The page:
Further Confessions of a B Movie Actor
Author: Bruce Campbell,Craig Sanborn
Category: Biography & Autobiography
View: 2581New York Times bestseller Introduction by New York Times bestselling author and famous minor television personality John Hodgman One of my dad’s favorite jokes about getting older was: “I went out for coffee when I was twenty-one and when I got back I was fifty-eight!” I get what he meant now. Time flies. My first book, If Chins Could Kill: Confessions of a "B" Movie Actor, was published back in 2001 and it chronicles the adventures of a “mid-grade, kind of hammy actor" (my words), cutting his teeth on exploitation movies far removed from mainstream Hollywood. This next book, an “Act II” if you will, could be considered my “maturing years” in show business, when I began to say “no” more often and gravitated toward self-generated material. Taking stock in the overall quality of my life, I fled Los Angeles and moved to a remote part of Oregon to renew, regroup and reload. If that sounds tame, the journey from Evil Dead to Spider-Man to Burn Notice was long, with plenty of adventures/mishaps along the way. I never pictured myself hovering above Baghdad in a Blackhawk helicopter, facing a pack of wild dogs in Bulgaria, or playing an aging Elvis Presley with cancer on his penis - how can you predict this stuff? The sheer lunacy of show business is part of the fun for me and I hope you'll come along for the ride. – Bruce “Don’t Call Me Ash” Campbell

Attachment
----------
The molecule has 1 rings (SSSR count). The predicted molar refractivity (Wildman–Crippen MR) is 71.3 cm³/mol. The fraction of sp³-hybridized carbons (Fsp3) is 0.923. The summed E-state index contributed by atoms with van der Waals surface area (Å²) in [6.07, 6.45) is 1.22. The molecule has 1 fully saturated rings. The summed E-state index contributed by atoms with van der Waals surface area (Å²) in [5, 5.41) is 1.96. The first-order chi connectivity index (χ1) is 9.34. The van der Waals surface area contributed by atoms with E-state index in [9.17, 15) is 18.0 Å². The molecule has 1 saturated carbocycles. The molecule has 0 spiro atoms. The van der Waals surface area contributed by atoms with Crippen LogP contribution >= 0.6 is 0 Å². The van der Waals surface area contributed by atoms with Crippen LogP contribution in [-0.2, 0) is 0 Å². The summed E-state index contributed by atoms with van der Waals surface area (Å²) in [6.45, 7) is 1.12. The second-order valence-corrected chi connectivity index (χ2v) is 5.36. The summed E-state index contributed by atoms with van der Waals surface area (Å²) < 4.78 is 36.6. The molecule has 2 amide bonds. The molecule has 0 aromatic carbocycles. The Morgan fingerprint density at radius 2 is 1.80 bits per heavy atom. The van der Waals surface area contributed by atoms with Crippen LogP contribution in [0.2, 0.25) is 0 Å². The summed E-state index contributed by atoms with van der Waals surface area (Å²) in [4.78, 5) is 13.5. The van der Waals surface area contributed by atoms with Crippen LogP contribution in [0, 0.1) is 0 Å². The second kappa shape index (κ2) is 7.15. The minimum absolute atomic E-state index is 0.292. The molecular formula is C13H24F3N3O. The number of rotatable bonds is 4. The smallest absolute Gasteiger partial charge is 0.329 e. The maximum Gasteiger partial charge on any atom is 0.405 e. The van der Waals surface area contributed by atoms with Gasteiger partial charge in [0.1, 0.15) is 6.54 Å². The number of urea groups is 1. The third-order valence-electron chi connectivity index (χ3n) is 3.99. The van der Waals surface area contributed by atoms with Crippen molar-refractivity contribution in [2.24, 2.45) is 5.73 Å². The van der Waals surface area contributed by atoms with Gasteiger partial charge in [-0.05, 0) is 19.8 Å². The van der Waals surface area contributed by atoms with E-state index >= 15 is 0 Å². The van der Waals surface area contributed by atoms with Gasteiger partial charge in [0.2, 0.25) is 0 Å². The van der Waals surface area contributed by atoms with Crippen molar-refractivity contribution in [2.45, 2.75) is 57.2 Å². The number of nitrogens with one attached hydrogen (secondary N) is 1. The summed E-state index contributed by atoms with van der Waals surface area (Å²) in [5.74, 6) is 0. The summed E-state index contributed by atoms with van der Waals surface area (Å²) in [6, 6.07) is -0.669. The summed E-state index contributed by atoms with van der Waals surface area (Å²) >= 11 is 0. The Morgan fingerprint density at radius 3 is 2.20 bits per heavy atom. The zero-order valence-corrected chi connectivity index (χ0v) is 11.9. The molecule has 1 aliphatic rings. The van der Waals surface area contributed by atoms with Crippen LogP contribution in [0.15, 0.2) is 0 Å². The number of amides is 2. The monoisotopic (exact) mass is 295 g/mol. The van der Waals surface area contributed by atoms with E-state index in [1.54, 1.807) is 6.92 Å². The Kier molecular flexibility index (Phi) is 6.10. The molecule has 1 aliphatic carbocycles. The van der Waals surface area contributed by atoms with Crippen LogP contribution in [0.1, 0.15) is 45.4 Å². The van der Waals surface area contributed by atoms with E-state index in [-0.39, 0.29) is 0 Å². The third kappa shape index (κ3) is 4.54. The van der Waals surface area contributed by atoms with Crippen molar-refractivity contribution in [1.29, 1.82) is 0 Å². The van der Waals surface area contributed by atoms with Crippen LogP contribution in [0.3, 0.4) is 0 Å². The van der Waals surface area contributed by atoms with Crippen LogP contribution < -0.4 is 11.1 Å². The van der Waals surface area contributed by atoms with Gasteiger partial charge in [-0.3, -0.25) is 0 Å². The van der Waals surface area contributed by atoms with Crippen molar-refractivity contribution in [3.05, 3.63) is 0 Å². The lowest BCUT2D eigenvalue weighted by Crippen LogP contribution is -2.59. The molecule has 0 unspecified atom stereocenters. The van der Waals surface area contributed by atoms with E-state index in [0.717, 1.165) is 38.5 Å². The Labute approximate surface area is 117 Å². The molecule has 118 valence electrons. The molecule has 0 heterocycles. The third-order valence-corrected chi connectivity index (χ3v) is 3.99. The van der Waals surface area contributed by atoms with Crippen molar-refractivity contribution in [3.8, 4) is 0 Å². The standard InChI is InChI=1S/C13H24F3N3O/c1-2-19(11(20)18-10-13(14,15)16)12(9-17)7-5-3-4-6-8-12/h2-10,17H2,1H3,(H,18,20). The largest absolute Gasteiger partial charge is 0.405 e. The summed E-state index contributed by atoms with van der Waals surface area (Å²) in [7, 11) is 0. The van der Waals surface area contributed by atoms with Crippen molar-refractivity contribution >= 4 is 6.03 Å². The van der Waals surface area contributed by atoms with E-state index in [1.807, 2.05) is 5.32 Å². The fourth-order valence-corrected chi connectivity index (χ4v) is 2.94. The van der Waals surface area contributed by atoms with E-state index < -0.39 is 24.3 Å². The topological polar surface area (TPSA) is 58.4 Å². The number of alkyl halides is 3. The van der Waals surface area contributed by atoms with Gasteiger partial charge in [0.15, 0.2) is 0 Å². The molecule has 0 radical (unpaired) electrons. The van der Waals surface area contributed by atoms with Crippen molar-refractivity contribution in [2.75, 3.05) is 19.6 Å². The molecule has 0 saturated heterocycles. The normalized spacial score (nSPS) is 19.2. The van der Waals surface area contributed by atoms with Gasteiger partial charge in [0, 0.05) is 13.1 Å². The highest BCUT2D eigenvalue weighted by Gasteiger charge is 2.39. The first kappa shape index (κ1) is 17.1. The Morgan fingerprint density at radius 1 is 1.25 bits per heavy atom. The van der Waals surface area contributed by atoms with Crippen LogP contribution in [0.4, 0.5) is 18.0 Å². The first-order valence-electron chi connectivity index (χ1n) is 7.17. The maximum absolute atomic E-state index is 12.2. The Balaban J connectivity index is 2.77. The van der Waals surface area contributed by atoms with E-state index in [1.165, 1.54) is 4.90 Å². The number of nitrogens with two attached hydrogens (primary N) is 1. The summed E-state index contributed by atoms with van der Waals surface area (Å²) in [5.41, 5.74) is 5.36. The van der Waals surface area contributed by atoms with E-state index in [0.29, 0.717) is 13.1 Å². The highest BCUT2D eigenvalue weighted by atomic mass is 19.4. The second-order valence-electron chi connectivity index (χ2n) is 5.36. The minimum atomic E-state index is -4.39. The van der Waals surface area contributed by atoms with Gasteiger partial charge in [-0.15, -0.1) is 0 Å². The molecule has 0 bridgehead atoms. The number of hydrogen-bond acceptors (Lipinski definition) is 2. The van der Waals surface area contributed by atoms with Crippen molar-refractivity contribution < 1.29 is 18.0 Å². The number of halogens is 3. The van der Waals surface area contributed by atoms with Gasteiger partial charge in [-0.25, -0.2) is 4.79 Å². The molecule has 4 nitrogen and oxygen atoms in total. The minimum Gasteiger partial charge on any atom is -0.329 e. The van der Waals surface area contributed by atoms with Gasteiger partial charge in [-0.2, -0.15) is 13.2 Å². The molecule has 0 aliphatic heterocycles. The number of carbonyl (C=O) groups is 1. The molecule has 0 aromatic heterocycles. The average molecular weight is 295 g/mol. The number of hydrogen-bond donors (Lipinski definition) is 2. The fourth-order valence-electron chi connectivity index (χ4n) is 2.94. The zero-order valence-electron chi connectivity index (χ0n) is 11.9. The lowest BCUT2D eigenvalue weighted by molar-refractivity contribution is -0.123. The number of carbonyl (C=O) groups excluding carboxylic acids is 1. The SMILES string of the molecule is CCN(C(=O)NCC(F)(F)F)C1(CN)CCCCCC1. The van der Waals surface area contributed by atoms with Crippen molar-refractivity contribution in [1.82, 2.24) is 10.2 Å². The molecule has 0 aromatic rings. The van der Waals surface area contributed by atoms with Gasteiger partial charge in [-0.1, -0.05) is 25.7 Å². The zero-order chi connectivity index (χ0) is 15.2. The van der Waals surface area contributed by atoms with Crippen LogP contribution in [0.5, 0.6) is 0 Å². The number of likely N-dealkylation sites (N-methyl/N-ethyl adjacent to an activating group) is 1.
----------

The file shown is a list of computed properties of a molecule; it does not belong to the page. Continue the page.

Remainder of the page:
Author: Theodore Dreiser